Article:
Sign In | Create an Account | Welcome, . My Account | Logout | Subscribe | Submit News | News | Local News | Contact Us | Home RSS

Support local cheese makers on first Essex County tour

October 10, 2014
Editorial , Lake Placid News

Agricultural regions across the country - most notably next door in the state of Vermont - long ago created tours, festivals and trails to celebrate their crops and hand-crafted food and drink products to attract tourists, and they've done extremely well. The Adirondack Park is doing a fine job catching up, and local farmers and food producers can use your support.

Adirondack Harvest and three cheese makers in Essex County will be debuting the first-ever Essex County Cheese Tour on Sunday, Oct. 12. It's a self-guided driving tour of three artisanal farmstead creameries, and it promises to be a unique way to celebrate our local agricultural heritage while supporting local businesses. Plus, you get to taste and buy cheese direct from the people who made it. There's nothing more satisfying than knowing the people who made your food and shaking their hands.

Cheese Tour organizers say that artisanal farmstead creameries are gaining ground in Essex County. Participating farms include Asgaard Farm & Dairy in AuSable Forks, North Country Creamery at Clover Mead Farm in Keeseville and Sugar House Creamery in Upper Jay.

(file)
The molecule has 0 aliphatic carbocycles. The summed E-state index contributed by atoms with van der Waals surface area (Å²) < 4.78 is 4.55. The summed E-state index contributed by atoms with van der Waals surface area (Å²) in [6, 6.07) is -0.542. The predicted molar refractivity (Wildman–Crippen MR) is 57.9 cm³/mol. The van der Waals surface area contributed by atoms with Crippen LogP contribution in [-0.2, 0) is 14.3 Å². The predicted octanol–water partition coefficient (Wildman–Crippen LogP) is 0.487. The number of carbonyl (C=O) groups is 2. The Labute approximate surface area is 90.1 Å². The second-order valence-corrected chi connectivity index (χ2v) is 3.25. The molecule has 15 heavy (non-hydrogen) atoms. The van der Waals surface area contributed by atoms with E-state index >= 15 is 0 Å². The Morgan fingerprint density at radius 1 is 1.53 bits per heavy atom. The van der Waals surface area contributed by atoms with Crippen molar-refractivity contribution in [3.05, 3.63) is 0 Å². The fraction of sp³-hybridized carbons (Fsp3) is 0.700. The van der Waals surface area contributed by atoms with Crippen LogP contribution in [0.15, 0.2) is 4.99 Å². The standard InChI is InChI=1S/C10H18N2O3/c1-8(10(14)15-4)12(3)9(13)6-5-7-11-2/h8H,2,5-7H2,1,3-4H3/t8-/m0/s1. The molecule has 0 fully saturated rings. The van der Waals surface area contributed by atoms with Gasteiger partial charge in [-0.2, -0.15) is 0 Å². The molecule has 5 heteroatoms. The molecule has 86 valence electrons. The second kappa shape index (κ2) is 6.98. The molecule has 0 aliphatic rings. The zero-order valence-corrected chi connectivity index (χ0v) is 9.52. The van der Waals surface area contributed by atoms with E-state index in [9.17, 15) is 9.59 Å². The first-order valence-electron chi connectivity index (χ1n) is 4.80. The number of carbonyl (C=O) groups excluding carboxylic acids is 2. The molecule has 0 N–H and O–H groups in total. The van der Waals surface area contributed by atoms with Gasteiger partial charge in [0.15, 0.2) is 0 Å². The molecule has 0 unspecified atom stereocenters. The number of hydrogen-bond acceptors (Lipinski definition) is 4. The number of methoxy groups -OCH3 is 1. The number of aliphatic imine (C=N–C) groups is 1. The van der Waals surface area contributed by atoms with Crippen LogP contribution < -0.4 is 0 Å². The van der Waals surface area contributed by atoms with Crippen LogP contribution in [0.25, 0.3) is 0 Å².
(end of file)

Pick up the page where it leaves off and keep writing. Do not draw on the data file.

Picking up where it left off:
While all of these creameries are fairly new to the Adirondacks, Asgaard Farm & Dairy is the senior member, having produced their goat cheeses since 2008. Owners David Brunner and Rhonda Butler own the stunningly beautiful farm, previously occupied by artist/activist Rockwell Kent. When their young daughter wanted to raise a couple of pet goats, they became hooked on the animals. They now produce fresh chevre, a soft cheese, in many flavors, feta, a raw-milk tomme and a new gouda. They have recently built a cheese cave and are experimenting with new varieties to age. Their field rotations include other livestock to help to keep the land healthy and the animals nearly parasite-free without chemical controls.

North Country Creamery is the middle-age farm of these three, but still young, only in its second year. Ashlee Kleinhammer and Steven Googin create an array of fresh and aged cheeses, yogurt and raw milk. Their herd is unique in that the animals consume only grass with no grain supplements. Their farm is Animal Welfare Approved (as is Asgaard Farm), and they have a cave carved into their property for aging their cheese to the perfect ripeness. People may remember that this farm was previously owned by Sam and Denise Hendren, who produced and marketed delicious cheeses under the name of Clover Mead Farm. Ashlee and Steven are continuing the farm's heritage.

Sugar House Creamery is the newest farm, just in its first season. This hillside dairy is owned by Margot Brooks and Alex Eaton, both transplants from notable creameries in Vermont. They are producing four different small batch cheeses, ripened in their underground cave on the farm. Their signature product is Dutch Knuckle, a hard alpine-style cheese, but they also offer softer varieties such as Troubadour, Pound Cake and Little Dickens.

The tour will be held from 10 a.m. to 4 p.m., during which time all the creameries will be open to the public free of charge for on-farm tours and sampling. For more information, call 518-962-4810 ext. 404 or email



I am looking for:
News, Blogs & Events Web